As MPs representing steel-producing constituencies, we have always understood the importance of the UK steel industry to our communities.

But it has been the major political events of the past 18 months that have illustrated to the entire country the importance of steelmaking to the British economy – from the 2019 election, to Covid-19, climate change and the run up to COP26.

The understanding of what makes a strong national economy is changing.

No longer is steel being viewed as a sunset industry.

Politicians, academics, journalists and commentators are recognising UK steelmaking for what it is: a 21st-century industry that forms the backbone of our manufacturing sector and underpins our prosperity as a nation.

The Conservatives won the 2019 election on a promise to “level up” Britain, acknowledging that for too many years Britain’s industrial communities have been neglected.

For too long our future has been viewed through the lens of cheap imports and hyper-globalisation.

Both Labour and the Conservatives now recognise the key role that steel can play in delivering well paid jobs and economic prosperity across the UK.

But steel is about so much more than just jobs. The pandemic has led us to rethink which industries are critical to guarding against economic shocks.

Port Talbot steelworks
Port Talbot steelworks

Steel is critical to our economic and national security. After all, every military vehicle built, every major infrastructure project commissioned, and every kitchen fitted and kitted will require steel.

It makes sense for us to want as much of that steel as possible to be produced in the UK, supporting British jobs. It is clear that over-reliance on imports in times of crisis is a real danger.

 Steel is used in the manufacturing of windfarms
Steel is used in the manufacturing of windfarms

Then there is the recognition of the vital role of the steel industry in tackling another major global challenge – climate change. Steel will play a critical role in greening our economy by building the electric cars of the future and the technology to harness solar, wind and tidal power.

It is of course far greener to make steel for UK projects here in the UK. Domestically produced steel has half the carbon footprint of Chinese imports, and importing steel thousands of miles means increasing carbon emissions while the UK steel industry is committed to moving further and faster in going carbon neutral. This means that some honourable attempts to do right environmentally can result in an inefficient carbon pricing model, which can only lead to carbon offshoring, reduced investment and steel plant job offshoring, with no upside to people or planet.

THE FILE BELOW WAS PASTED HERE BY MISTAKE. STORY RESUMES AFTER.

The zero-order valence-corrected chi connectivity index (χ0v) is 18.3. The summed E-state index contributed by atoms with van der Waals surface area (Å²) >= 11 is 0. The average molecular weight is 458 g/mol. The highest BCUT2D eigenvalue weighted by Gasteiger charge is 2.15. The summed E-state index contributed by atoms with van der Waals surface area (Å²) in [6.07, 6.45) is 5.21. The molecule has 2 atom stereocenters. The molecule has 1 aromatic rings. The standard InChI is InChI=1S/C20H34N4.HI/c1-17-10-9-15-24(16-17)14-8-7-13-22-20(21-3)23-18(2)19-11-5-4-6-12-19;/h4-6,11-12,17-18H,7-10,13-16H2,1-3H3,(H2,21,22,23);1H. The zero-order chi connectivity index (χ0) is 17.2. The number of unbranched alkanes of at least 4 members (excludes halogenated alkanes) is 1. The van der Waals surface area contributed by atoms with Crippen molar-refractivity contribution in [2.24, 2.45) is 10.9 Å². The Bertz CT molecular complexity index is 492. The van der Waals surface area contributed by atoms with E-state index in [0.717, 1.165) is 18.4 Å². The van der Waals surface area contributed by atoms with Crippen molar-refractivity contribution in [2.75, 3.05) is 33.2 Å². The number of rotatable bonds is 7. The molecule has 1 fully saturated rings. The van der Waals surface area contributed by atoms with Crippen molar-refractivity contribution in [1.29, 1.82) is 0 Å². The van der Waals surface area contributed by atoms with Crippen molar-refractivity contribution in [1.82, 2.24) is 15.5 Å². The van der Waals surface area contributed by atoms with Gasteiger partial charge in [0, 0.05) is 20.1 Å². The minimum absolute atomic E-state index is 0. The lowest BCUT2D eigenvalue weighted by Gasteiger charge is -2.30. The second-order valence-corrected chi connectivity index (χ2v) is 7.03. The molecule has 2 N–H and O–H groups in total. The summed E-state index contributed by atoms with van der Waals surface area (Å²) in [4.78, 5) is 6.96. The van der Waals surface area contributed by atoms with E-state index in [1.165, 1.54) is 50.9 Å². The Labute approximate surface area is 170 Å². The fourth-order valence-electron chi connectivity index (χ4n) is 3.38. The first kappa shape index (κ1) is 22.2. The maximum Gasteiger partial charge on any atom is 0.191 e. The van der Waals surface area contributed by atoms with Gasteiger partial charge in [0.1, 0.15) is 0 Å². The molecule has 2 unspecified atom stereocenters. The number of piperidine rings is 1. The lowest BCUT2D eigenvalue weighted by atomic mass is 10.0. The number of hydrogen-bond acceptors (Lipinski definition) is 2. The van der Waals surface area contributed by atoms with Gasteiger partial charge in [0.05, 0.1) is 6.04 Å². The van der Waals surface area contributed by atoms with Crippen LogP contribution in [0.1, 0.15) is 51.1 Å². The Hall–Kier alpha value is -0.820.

IPPR North’s newly published report Forging the Future focuses on decarbonisation within the steel industry and recognises that there will be no zero-carbon economy without a strong low-carbon UK steel sector. Crucially, the report points to the need for a just transition whereby good jobs are retained and workers retrained, warning that “without a clear vision for the industry’s future, there is a danger that the slow death of the industry could level down prosperity and opportunity in places like Scunthorpe, Hartlepool, and Rotherham”. The argument has also been emphasised in recent research by the unions Community and Prospect, and by the Common Wealth think tank. Decarbonisation must be viewed as an opportunity for growth.

Decarbonising the steel sector through changes in production methods will be a challenge and require a significant amount of investment. While some of the cost may be borne by government, steel companies will have to raise significant levels of investment and they will be competing globally for it. This means that Britain needs a plan that can help the sector to thrive.

Boris Johnson has committed to “do everything we can to ensure that we continue with British jobs producing British steel” and has continually argued that being outside the EU allows us to do more to favour the procurement of British steel in government projects. Kwasi Kwarteng, the business secretary, has recently discussed with the Steel Council the need to tackle the UK’s sky-high industrial energy prices that mean UK steelworkers pay 86 per cent more for electricity than competitors in Germany and 62 per cent more than steelmakers in France. Over the past five years that has resulted in an extra £254 million being paid by UK steel companies over and above what their continental rivals pay.

On electricity prices, procurement, decarbonisation with a just transition, and levelling up, the APPG for Steel will be engaging constructively with the government.

There will be no post-pandemic economic recovery without a strong and healthy steel industry.

In the long term we need a modern manufacturing renaissance, underpinned by steel, to boost productivity and drive growth — an argument made by the new cross-party Institute For Prosperity.

For levelling up, for security, and for greening the economy, the UK steel industry has never been more important. Britain, we need our steel.

This article by Stephen Kinnock  Labour MP for Aberavon and chairman of the all-party parliamentary group (APPG) on steel and Miriam Cates, Conservative MP for Penistone & Stocksbridge and vice-chairwoman of the APPG on steel first appeared in The Times newspaper.

Link to Instagram Link to Twitter Link to YouTube Link to Facebook Link to LinkedIn Link to Snapchat Close Fax Website Location Phone Email Calendar Building Search